Under moderately noisy conditions (at the not-so-crowded food court at Rockwood Mall) the phone produced very consistent and understandable outgoing audio (a marked difference to the UTStarcom PPC6670, which did very poorly). When tested in a moving car the outgoing audio was once again surprisingly good, even with the window wide open. Thereís no question that this CDMA phone has the best outgoing audio Iíve heard since I tested the Kyocera Slider.
Speakerphone: The speakerphone feature on the a920 is hardly a prize-winner, but itís loud enough and clear enough to use in real conversations, so long as you are in a reasonably quiet place. The sound comes out of grills on the ends of the flip hinge. This location ensures that itís clearly audible under most circumstances and itís nearly impossible to muffle it.
Click on this link for a full description of Audio Performance, and how to interpret it.
Ringer Volume: The ringer volume on the a920 is about mid-pack. Itís loud enough to hear in most circumstances, but it doesnít have the oomph to work in really noisy environments. The phone supports waveform ringtones, which sound fairly good on the built-in speaker, which is also used for the speakerphone.
Keypad Design: This is actually one of the nicest keypad designs Iíve seen in ages. The keys are well-spaced, reasonably distinct, and they have really great tactile feel. I didnít like the location of the BACK key, but aside from that the keypad was a joy to use. The 4-way cursor was reasonably distinct, as was the OK/Menu button in the middle of it. I made no keying mistakes during my time with the a920.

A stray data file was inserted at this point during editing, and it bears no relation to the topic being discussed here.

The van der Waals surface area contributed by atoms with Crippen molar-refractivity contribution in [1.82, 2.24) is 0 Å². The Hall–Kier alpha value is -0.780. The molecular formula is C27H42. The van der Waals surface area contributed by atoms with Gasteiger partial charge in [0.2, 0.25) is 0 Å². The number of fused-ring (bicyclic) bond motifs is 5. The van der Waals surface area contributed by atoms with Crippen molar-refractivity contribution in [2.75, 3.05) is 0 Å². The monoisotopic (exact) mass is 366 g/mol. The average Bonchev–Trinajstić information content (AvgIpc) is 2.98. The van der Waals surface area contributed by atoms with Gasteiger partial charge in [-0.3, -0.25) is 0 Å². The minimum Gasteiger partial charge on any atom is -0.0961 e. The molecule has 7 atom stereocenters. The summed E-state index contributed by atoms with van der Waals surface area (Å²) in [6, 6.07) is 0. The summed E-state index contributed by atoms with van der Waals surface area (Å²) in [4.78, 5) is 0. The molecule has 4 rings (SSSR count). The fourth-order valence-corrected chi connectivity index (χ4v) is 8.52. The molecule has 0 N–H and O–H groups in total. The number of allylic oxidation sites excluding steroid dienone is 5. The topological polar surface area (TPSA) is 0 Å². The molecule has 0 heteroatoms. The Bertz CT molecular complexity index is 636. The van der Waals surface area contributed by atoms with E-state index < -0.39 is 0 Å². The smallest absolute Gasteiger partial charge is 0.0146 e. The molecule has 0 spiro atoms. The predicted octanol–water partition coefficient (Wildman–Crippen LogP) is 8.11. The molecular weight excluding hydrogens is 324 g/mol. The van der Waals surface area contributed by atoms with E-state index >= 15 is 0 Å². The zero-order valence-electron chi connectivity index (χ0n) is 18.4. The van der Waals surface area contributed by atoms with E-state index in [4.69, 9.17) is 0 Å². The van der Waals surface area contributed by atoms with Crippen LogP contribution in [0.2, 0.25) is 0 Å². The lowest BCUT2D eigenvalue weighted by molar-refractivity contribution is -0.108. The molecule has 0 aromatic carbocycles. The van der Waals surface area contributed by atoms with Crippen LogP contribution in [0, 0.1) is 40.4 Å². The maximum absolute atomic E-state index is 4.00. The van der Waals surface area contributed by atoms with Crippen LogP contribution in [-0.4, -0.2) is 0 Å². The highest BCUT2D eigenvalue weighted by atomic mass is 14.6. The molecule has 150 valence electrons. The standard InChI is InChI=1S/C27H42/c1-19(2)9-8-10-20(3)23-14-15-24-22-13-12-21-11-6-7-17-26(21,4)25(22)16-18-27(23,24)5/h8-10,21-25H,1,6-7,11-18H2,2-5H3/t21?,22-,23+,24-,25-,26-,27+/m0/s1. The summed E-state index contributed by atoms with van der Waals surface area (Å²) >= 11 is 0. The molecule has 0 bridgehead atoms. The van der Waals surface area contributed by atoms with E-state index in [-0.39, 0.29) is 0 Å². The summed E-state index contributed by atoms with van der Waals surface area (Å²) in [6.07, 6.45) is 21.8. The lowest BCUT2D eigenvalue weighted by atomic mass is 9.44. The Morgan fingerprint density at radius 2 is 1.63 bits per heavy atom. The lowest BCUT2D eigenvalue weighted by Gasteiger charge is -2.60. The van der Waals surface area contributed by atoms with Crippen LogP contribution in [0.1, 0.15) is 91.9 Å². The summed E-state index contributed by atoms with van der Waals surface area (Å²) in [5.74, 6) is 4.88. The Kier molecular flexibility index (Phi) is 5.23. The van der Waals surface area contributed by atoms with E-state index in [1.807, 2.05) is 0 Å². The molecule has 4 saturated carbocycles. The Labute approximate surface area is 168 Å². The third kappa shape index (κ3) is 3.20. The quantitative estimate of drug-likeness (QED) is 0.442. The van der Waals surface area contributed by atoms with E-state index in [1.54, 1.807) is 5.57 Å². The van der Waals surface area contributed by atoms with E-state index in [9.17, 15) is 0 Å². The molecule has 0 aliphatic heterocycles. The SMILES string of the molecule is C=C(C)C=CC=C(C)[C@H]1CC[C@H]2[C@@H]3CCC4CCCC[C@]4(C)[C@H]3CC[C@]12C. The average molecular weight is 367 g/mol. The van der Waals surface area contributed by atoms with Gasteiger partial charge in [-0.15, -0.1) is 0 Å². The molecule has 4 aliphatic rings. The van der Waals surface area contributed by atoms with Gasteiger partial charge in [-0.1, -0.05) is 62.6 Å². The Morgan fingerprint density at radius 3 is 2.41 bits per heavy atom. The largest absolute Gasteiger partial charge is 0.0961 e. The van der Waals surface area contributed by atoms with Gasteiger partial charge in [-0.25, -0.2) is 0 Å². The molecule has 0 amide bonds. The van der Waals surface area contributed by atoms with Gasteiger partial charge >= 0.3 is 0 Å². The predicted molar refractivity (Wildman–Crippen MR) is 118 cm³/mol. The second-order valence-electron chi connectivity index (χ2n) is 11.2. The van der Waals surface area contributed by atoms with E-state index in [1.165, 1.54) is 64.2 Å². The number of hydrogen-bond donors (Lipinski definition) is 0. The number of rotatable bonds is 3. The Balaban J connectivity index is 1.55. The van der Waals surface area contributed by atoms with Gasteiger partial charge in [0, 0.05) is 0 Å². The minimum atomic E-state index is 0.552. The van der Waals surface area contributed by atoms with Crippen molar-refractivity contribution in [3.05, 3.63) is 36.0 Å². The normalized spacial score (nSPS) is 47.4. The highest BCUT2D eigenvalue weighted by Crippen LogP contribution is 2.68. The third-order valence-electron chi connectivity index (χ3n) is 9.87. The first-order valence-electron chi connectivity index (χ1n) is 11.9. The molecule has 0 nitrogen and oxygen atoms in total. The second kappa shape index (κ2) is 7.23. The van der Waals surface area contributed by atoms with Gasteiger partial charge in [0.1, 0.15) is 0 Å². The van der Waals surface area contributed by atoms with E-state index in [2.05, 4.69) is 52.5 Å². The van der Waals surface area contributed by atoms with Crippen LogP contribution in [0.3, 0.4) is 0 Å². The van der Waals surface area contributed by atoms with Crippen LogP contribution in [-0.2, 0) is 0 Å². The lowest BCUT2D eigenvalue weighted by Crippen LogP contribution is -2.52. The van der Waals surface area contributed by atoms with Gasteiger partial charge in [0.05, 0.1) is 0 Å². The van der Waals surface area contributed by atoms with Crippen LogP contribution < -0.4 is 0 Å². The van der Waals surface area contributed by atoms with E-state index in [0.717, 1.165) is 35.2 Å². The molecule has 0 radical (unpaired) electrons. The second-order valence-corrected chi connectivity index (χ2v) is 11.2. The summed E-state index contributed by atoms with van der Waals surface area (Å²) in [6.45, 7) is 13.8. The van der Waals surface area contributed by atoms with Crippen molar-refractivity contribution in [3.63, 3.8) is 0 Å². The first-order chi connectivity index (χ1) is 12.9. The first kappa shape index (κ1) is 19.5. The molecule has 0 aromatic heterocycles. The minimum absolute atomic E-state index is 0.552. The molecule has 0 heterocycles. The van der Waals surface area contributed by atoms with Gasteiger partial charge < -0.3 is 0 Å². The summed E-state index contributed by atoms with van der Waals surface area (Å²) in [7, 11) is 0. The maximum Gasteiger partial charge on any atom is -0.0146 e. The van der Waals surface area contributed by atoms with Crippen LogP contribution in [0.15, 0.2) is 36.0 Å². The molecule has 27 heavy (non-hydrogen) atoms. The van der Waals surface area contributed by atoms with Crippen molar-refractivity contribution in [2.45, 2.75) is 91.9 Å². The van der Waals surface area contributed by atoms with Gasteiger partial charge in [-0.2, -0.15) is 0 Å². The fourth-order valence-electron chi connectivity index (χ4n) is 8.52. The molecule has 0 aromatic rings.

Display: The color display on the a920 is crisp and bright. It displays photographs well, but it isnít quite the match of a desktop LCD display. The display can be seen quite clearly in bright sunlight, especially if the background is white and the characters are black. Even viewing pictures is possible under these conditions. While not the best color display Iíve seen on a phone, itís certainly in the top 5.
The external display on the phone is of similar quality, but it seems to be a bit tougher to see in bright sunlight. This display is used for various purposes, but the most obvious is for Caller ID presentation (with picture ID capabilities) when the phone is closed. The external backlight isnít as bright as the main display, and so it isnít quite as easy to see.
I was very impressed with this phone overall, as there is very little to be critical of. It has excellent RF performance, very good over-the-road performance, a loud earpiece, a loud ringer, okay audio quality for a CDMA phone (though excellent through an earbud), a good keypad, and a great display. How can you go wrong? If I were considering switching to CDMA right this minute, Iíd be hard pressed to think of another phone Iíd rather have.
About the only gripes I have about this phone are: the harshness of the sound on the built-in earpiece; the less-than-super-loud ringer; and the lack of a Profiles feature. The latter is something that Nokia introduced almost 8 years ago and it has become common on many phones since then. The feature allows for quick changing of multiple phone attributes (like ringer volume, display style, etc) to suit different environments. Sadly, with the a920, you must change all of the attributes manually, which usually means you limit those changes only to the ringer volume.
The a920 isnít a cheap phone (selling for $350 without a contract at Bell Mobility), but itís a such a good phone that you may not mind paying the extra bucks to have it.